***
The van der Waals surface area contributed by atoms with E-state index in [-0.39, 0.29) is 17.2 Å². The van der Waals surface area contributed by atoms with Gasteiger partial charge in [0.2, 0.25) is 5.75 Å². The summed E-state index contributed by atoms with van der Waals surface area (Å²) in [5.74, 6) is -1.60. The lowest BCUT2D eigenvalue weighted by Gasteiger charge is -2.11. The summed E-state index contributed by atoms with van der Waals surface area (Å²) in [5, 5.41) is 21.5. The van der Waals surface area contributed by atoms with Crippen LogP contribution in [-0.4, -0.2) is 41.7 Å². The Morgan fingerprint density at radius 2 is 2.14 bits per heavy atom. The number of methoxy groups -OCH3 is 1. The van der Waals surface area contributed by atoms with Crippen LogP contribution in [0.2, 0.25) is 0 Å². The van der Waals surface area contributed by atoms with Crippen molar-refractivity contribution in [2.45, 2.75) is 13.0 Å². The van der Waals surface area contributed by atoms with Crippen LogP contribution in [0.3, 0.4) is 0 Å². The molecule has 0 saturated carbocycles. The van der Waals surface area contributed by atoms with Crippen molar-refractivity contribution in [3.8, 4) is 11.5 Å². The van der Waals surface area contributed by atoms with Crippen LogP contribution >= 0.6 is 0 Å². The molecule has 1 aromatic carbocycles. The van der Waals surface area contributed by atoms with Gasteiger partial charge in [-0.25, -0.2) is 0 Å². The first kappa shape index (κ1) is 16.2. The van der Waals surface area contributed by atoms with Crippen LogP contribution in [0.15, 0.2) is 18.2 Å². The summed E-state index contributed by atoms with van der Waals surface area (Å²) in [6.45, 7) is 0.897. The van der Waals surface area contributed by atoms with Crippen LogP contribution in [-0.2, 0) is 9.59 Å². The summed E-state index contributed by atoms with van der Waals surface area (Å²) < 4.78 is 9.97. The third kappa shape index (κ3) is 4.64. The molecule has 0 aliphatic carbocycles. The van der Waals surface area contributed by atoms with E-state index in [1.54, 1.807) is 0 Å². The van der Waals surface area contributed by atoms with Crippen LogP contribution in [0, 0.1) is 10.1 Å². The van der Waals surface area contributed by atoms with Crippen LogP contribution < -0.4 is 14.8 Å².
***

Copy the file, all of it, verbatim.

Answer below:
The van der Waals surface area contributed by atoms with E-state index in [-0.39, 0.29) is 17.2 Å². The van der Waals surface area contributed by atoms with Gasteiger partial charge in [0.2, 0.25) is 5.75 Å². The summed E-state index contributed by atoms with van der Waals surface area (Å²) in [5.74, 6) is -1.60. The lowest BCUT2D eigenvalue weighted by Gasteiger charge is -2.11. The summed E-state index contributed by atoms with van der Waals surface area (Å²) in [5, 5.41) is 21.5. The van der Waals surface area contributed by atoms with Crippen LogP contribution in [-0.4, -0.2) is 41.7 Å². The Morgan fingerprint density at radius 2 is 2.14 bits per heavy atom. The number of methoxy groups -OCH3 is 1. The van der Waals surface area contributed by atoms with Crippen LogP contribution in [0.2, 0.25) is 0 Å². The van der Waals surface area contributed by atoms with Crippen molar-refractivity contribution in [2.45, 2.75) is 13.0 Å². The van der Waals surface area contributed by atoms with Crippen LogP contribution in [0.3, 0.4) is 0 Å². The molecule has 0 saturated carbocycles. The van der Waals surface area contributed by atoms with Crippen molar-refractivity contribution in [3.8, 4) is 11.5 Å². The van der Waals surface area contributed by atoms with Crippen LogP contribution >= 0.6 is 0 Å². The molecule has 1 aromatic carbocycles. The van der Waals surface area contributed by atoms with Gasteiger partial charge in [-0.25, -0.2) is 0 Å². The first kappa shape index (κ1) is 16.2. The van der Waals surface area contributed by atoms with Crippen LogP contribution in [0.15, 0.2) is 18.2 Å². The summed E-state index contributed by atoms with van der Waals surface area (Å²) in [6.45, 7) is 0.897. The van der Waals surface area contributed by atoms with Crippen LogP contribution in [-0.2, 0) is 9.59 Å². The summed E-state index contributed by atoms with van der Waals surface area (Å²) < 4.78 is 9.97. The third kappa shape index (κ3) is 4.64. The molecule has 0 aliphatic carbocycles. The van der Waals surface area contributed by atoms with E-state index in [1.54, 1.807) is 0 Å². The van der Waals surface area contributed by atoms with Crippen LogP contribution in [0, 0.1) is 10.1 Å². The van der Waals surface area contributed by atoms with Crippen LogP contribution < -0.4 is 14.8 Å².